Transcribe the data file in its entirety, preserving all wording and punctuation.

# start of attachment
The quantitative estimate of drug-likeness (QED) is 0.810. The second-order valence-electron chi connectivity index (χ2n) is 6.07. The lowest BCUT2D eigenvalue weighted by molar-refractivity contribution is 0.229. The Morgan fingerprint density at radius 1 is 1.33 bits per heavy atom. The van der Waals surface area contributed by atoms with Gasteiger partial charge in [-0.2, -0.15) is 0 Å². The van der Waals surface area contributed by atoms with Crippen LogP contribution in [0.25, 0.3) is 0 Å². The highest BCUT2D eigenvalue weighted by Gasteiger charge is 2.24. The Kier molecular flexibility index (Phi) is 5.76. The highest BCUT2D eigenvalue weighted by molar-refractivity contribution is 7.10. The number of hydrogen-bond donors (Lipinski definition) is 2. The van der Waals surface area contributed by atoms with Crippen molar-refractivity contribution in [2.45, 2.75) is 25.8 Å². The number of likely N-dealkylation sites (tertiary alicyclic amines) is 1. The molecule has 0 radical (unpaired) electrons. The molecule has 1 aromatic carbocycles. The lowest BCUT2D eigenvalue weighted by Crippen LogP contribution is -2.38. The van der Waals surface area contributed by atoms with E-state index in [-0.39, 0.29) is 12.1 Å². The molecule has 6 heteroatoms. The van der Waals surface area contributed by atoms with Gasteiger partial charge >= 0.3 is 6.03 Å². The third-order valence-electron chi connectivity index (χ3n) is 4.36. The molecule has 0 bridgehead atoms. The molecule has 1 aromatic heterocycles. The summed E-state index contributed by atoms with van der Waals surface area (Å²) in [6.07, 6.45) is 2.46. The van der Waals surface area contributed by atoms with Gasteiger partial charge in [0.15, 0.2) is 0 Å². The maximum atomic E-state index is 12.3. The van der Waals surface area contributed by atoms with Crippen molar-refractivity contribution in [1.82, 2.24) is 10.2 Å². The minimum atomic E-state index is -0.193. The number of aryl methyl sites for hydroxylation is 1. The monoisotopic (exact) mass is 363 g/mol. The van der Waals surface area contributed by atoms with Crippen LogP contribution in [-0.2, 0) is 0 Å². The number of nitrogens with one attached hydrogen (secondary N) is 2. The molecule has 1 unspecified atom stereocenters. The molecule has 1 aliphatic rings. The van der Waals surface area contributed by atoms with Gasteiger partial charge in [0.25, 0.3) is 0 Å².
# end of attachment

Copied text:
The quantitative estimate of drug-likeness (QED) is 0.810. The second-order valence-electron chi connectivity index (χ2n) is 6.07. The lowest BCUT2D eigenvalue weighted by molar-refractivity contribution is 0.229. The Morgan fingerprint density at radius 1 is 1.33 bits per heavy atom. The van der Waals surface area contributed by atoms with Gasteiger partial charge in [-0.2, -0.15) is 0 Å². The van der Waals surface area contributed by atoms with Crippen LogP contribution in [0.25, 0.3) is 0 Å². The highest BCUT2D eigenvalue weighted by Gasteiger charge is 2.24. The Kier molecular flexibility index (Phi) is 5.76. The highest BCUT2D eigenvalue weighted by molar-refractivity contribution is 7.10. The number of hydrogen-bond donors (Lipinski definition) is 2. The van der Waals surface area contributed by atoms with Crippen molar-refractivity contribution in [2.45, 2.75) is 25.8 Å². The number of likely N-dealkylation sites (tertiary alicyclic amines) is 1. The molecule has 0 radical (unpaired) electrons. The molecule has 1 aromatic carbocycles. The lowest BCUT2D eigenvalue weighted by Crippen LogP contribution is -2.38. The van der Waals surface area contributed by atoms with E-state index in [-0.39, 0.29) is 12.1 Å². The molecule has 6 heteroatoms. The van der Waals surface area contributed by atoms with Gasteiger partial charge >= 0.3 is 6.03 Å². The third-order valence-electron chi connectivity index (χ3n) is 4.36. The molecule has 0 bridgehead atoms. The molecule has 1 aromatic heterocycles. The summed E-state index contributed by atoms with van der Waals surface area (Å²) in [6.07, 6.45) is 2.46. The van der Waals surface area contributed by atoms with Gasteiger partial charge in [0.15, 0.2) is 0 Å². The maximum atomic E-state index is 12.3. The van der Waals surface area contributed by atoms with Crippen molar-refractivity contribution in [1.82, 2.24) is 10.2 Å². The minimum atomic E-state index is -0.193. The number of aryl methyl sites for hydroxylation is 1. The monoisotopic (exact) mass is 363 g/mol. The van der Waals surface area contributed by atoms with Crippen LogP contribution in [-0.2, 0) is 0 Å². The number of nitrogens with one attached hydrogen (secondary N) is 2. The molecule has 1 unspecified atom stereocenters. The molecule has 1 aliphatic rings. The van der Waals surface area contributed by atoms with Gasteiger partial charge in [0.25, 0.3) is 0 Å².